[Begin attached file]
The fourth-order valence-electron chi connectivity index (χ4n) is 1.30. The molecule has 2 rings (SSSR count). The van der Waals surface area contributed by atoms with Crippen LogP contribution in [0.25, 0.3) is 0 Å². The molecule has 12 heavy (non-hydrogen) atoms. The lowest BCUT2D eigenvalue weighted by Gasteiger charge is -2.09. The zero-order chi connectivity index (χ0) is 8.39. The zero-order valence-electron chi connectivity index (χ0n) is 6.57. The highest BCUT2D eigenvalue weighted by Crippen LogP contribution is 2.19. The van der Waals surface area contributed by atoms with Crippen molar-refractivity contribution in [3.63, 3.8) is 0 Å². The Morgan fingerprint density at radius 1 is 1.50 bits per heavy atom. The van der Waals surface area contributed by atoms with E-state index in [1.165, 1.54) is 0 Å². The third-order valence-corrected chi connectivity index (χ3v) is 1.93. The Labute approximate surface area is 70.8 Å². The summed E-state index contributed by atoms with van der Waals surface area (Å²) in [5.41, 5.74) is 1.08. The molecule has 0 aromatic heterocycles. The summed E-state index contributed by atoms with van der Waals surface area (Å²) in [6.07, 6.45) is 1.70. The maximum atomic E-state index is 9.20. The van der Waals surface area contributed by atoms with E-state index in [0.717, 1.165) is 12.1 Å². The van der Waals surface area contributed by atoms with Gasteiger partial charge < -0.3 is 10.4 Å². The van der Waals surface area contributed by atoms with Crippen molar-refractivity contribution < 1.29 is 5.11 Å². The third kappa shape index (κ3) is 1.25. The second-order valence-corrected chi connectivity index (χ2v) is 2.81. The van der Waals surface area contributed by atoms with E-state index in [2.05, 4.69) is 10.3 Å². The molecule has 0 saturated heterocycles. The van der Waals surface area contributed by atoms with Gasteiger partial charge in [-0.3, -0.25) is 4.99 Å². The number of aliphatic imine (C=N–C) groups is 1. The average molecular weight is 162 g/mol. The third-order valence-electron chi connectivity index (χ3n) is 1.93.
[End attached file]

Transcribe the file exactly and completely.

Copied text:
The fourth-order valence-electron chi connectivity index (χ4n) is 1.30. The molecule has 2 rings (SSSR count). The van der Waals surface area contributed by atoms with Crippen LogP contribution in [0.25, 0.3) is 0 Å². The molecule has 12 heavy (non-hydrogen) atoms. The lowest BCUT2D eigenvalue weighted by Gasteiger charge is -2.09. The zero-order chi connectivity index (χ0) is 8.39. The zero-order valence-electron chi connectivity index (χ0n) is 6.57. The highest BCUT2D eigenvalue weighted by Crippen LogP contribution is 2.19. The van der Waals surface area contributed by atoms with Crippen molar-refractivity contribution in [3.63, 3.8) is 0 Å². The Morgan fingerprint density at radius 1 is 1.50 bits per heavy atom. The van der Waals surface area contributed by atoms with E-state index in [1.165, 1.54) is 0 Å². The third-order valence-corrected chi connectivity index (χ3v) is 1.93. The Labute approximate surface area is 70.8 Å². The summed E-state index contributed by atoms with van der Waals surface area (Å²) in [5.41, 5.74) is 1.08. The molecule has 0 aromatic heterocycles. The summed E-state index contributed by atoms with van der Waals surface area (Å²) in [6.07, 6.45) is 1.70. The maximum atomic E-state index is 9.20. The van der Waals surface area contributed by atoms with E-state index in [0.717, 1.165) is 12.1 Å². The van der Waals surface area contributed by atoms with Gasteiger partial charge < -0.3 is 10.4 Å². The van der Waals surface area contributed by atoms with Crippen molar-refractivity contribution < 1.29 is 5.11 Å². The third kappa shape index (κ3) is 1.25. The second-order valence-corrected chi connectivity index (χ2v) is 2.81. The van der Waals surface area contributed by atoms with E-state index in [2.05, 4.69) is 10.3 Å². The molecule has 0 saturated heterocycles. The van der Waals surface area contributed by atoms with Gasteiger partial charge in [-0.3, -0.25) is 4.99 Å². The number of aliphatic imine (C=N–C) groups is 1. The average molecular weight is 162 g/mol. The third-order valence-electron chi connectivity index (χ3n) is 1.93.